- Value for money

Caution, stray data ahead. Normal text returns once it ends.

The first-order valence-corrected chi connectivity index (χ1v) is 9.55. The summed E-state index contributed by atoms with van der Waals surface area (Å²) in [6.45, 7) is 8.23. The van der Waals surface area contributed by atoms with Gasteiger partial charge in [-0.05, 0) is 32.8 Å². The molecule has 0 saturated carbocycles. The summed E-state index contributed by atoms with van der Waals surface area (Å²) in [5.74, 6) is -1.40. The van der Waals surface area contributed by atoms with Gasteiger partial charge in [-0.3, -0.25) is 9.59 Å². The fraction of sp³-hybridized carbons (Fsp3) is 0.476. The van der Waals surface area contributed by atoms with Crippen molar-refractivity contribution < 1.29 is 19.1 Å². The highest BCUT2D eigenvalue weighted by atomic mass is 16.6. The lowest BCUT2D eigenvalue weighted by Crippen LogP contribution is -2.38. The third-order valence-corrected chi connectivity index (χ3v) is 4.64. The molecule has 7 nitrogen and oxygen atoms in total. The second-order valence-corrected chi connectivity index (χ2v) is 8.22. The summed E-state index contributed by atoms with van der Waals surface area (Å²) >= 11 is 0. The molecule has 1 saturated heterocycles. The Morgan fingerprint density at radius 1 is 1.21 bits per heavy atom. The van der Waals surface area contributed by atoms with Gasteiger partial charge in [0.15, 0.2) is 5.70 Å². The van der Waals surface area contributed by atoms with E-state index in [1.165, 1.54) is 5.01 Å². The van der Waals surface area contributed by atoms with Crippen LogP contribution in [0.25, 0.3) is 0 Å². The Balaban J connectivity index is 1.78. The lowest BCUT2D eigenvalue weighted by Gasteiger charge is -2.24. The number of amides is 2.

New York and Sydney may be almost 10,000 miles apart, but when it comes to capturing that iconic American panache so many of us know and love, recently opened Bowery Lane aims to prove distance is relative with the right ingredients. Hidden away under the towering office block at no.1 O'Connell and accessible via a second street-facing entrance, the cafe restaurant combines fashion with farm, taking its inspiration from the once-agricultural-then-high-society suburb of early 1800s Manhattan. The former is evident in the warehouse-style ceilings, gorgeous high booths, exposed bulb lighting above large communal tables and soft black leather banquets juxtaposed with crisp, white tiles and hessian curtains. The latter, as you can imagine, via the menu. With an emphasis on locally sourced produce, cocktails and a comprehensive spirits list to sate its predicted majority banker/lawyer clientele, said menu has already had a little journey of its own. Initially linked to chef Jeff Turnbull (High St Bistro), it received its first write up via Braden White (Rickys, Noosa). However, according to general manager Nick Bayss, ex O Bar and Dining, Richard Duff now heads up the open kitchen, visible via a gangway linking the main restaurant to a hotplate takeaway section for busy business folk on the go. Already packed out come 1pm, the dining room is designed for breakfast, lunch and (by early September) dinner too. Again according to Bayss, the main attractions here are the slow-cooked lamb ($55), barbecue organic chicken ($48) and pork collar ($46) share dishes, which, with a couple of sides, will happily feed three or four people and only set you back about $30 a head. Just two on our visit, however, we decided to pick through the menu, beginning with warm Mt Zero olives ($7), manchego croquettes and chargrilled lamb ribs (both $14). The smoked chilli aioli with the croquettes packed a perfectly balanced fiery punch, while the tender, award-winning Milly Hill meat fell off the bone with the help of some seriously vibrant chimmichurri. One of our accompanying cocktails, sadly, was not as impressive. While the New York Sour ($15) was nice and subtle with a firm Bulleit Rye whiskey presence, the Cosmopolitan City ($16) was too sweet. That being said, there are eight more on the menu we didn’t try. Next came the house smoked hickory salmon ($17), served with thinly sliced toasted rye bread, puffed wild rice and bottarga salad (cured fish roe). Fresh, thick and meaty, the salmon comes in three fat chunks and makes an ideal sized entree for the giant pork cotoletta (aka schnitty, $27) that followed with slaw and garlic aioli. If you like your condiments, you’ll enjoy the aioli, but hats off to these guys here: this deep-fried cutlet was so juicy all we needed was a squeeze of lemon, plus the apple and pea slaw — genius. Throughout we sipped on the fabulously deep and weighty South Australian Dark Horse Cabernet Sauvignon ($57 per bottle), one of the 50 or so local and US wines on offer. But to put it simply, whether you’re after a long boozy lunch like us, or something smaller, Bowery Lane will impress. If the intention here was to prove Sydney can add its own stamp to the service and selection that makes New York such a world renowned destination: mission accomplished.